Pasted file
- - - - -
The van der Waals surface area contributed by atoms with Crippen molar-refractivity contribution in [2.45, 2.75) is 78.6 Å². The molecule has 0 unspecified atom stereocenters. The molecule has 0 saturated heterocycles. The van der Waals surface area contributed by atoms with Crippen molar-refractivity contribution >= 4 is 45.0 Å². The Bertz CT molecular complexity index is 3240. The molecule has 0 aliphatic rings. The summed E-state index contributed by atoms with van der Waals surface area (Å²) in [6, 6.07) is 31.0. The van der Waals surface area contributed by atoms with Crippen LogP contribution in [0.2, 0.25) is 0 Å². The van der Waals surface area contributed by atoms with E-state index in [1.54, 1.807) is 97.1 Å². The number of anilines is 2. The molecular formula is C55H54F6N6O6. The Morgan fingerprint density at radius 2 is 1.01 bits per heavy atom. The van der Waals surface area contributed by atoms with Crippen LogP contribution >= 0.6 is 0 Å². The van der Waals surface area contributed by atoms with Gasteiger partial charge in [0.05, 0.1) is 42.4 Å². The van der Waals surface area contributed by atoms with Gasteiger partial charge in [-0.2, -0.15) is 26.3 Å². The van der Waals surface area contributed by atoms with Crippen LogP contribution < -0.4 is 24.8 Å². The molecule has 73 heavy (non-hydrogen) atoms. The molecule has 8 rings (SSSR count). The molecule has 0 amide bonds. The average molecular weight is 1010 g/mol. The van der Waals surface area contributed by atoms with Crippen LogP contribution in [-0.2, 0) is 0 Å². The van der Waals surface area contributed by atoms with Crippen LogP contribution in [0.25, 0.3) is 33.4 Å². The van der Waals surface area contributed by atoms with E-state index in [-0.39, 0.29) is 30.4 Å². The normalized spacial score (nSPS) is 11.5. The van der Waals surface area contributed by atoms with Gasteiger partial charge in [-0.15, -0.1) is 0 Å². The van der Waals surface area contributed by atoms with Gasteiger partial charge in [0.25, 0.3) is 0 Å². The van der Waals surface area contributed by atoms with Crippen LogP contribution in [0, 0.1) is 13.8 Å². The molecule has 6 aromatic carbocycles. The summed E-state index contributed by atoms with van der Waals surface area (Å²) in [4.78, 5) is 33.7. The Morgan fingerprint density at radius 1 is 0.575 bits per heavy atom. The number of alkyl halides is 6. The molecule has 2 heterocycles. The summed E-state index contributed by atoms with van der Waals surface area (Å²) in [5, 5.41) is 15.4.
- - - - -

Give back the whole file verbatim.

The van der Waals surface area contributed by atoms with Crippen molar-refractivity contribution in [2.45, 2.75) is 78.6 Å². The molecule has 0 unspecified atom stereocenters. The molecule has 0 saturated heterocycles. The van der Waals surface area contributed by atoms with Crippen molar-refractivity contribution >= 4 is 45.0 Å². The Bertz CT molecular complexity index is 3240. The molecule has 0 aliphatic rings. The summed E-state index contributed by atoms with van der Waals surface area (Å²) in [6, 6.07) is 31.0. The van der Waals surface area contributed by atoms with Crippen LogP contribution in [0.2, 0.25) is 0 Å². The van der Waals surface area contributed by atoms with E-state index in [1.54, 1.807) is 97.1 Å². The number of anilines is 2. The molecular formula is C55H54F6N6O6. The Morgan fingerprint density at radius 2 is 1.01 bits per heavy atom. The van der Waals surface area contributed by atoms with Crippen LogP contribution >= 0.6 is 0 Å². The van der Waals surface area contributed by atoms with Gasteiger partial charge in [0.05, 0.1) is 42.4 Å². The van der Waals surface area contributed by atoms with Gasteiger partial charge in [-0.2, -0.15) is 26.3 Å². The van der Waals surface area contributed by atoms with Crippen LogP contribution < -0.4 is 24.8 Å². The molecule has 73 heavy (non-hydrogen) atoms. The molecule has 8 rings (SSSR count). The molecule has 0 amide bonds. The average molecular weight is 1010 g/mol. The van der Waals surface area contributed by atoms with Crippen LogP contribution in [-0.2, 0) is 0 Å². The van der Waals surface area contributed by atoms with Crippen LogP contribution in [0.25, 0.3) is 33.4 Å². The van der Waals surface area contributed by atoms with E-state index in [-0.39, 0.29) is 30.4 Å². The normalized spacial score (nSPS) is 11.5. The van der Waals surface area contributed by atoms with Gasteiger partial charge in [-0.15, -0.1) is 0 Å². The van der Waals surface area contributed by atoms with Gasteiger partial charge in [0.25, 0.3) is 0 Å². The van der Waals surface area contributed by atoms with Crippen LogP contribution in [0, 0.1) is 13.8 Å². The molecule has 6 aromatic carbocycles. The summed E-state index contributed by atoms with van der Waals surface area (Å²) in [4.78, 5) is 33.7. The Morgan fingerprint density at radius 1 is 0.575 bits per heavy atom. The number of alkyl halides is 6. The molecule has 2 heterocycles. The summed E-state index contributed by atoms with van der Waals surface area (Å²) in [5, 5.41) is 15.4.